Some of the most interesting and outgoing people stay in hostels because they foster community. And they aren’t just for “kids” anymore; I’ve stayed in hostels where well-traveled fifty- and sixty-somethings also opted to stay. The hostels of today have also evolved into ultra-modern boutique-style hotels. The key is to do a little research online first. I usually request a private room — most hostels offer these for an extra cost, which I find worth it just so I can have privacy at night (versus bunking with strangers).
Sign up for group activities.
If you’re flying solo in a destination (e.g. not on a structured tour), consider joining day excursions with local tour companies. You’ll be teamed up with a guide and other travelers with similar interests, and this can fend off any sort of loneliness you might be worried about. While in Zanzibar, I went of scuba and snorkeling excursions where I met other travelers (yes, some were honeymooners) who were amazingly fun.
Make friends with the lovebirds.
You will inevitably encounter couples in love. This may trigger feelings of envy, sadness, frustration, etc. I’ve found that the best way to combat this slippery slope is to befriend these travelers and learn their story. When they aren’t locked away in their private suites or over-the-water bungalows, they are usually happy to mingle with other travelers. I learned a lot from the couples I befriended while staying on the Thai island of Koh Lanta on my own — a few couples even invited me to join them for lunch and dinner, and I didn’t feel like an awkward Third Wheel at all.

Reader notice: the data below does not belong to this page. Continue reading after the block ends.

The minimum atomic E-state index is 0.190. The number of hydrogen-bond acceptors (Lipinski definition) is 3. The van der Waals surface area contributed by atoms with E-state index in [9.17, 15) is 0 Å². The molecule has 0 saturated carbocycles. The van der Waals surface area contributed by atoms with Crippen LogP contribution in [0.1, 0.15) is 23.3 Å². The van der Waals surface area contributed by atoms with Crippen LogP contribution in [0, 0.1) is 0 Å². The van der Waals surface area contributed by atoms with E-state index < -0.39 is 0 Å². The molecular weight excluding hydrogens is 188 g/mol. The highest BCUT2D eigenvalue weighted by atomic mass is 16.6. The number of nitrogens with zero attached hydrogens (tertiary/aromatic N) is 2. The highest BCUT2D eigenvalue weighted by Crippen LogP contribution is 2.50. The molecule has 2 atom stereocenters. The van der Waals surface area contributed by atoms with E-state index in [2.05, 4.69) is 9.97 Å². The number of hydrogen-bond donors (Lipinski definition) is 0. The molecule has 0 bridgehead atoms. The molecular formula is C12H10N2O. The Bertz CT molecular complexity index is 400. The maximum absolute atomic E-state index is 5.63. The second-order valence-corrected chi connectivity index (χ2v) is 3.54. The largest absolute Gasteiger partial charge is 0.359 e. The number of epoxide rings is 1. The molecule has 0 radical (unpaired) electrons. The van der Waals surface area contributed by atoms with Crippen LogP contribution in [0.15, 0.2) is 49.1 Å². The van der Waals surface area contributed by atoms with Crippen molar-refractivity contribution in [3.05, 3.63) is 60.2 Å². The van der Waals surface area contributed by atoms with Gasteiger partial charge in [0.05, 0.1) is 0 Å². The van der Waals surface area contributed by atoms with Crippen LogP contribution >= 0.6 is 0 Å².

Don’t ignore your feelings.
When those feelings of envy, sadness, frustration, etc., start to feel intense, acknowledge them. This is when the journal comes in handy. Steal away to a beautiful spot — you are in paradise, after all — and write about what you’re feeling. Then when you’re done writing, give yourself a slap across the face and remember where you are: a gorgeous setting that you need to experience. Wipe away the tears and go enjoy it.
Eat at the restaurant bars.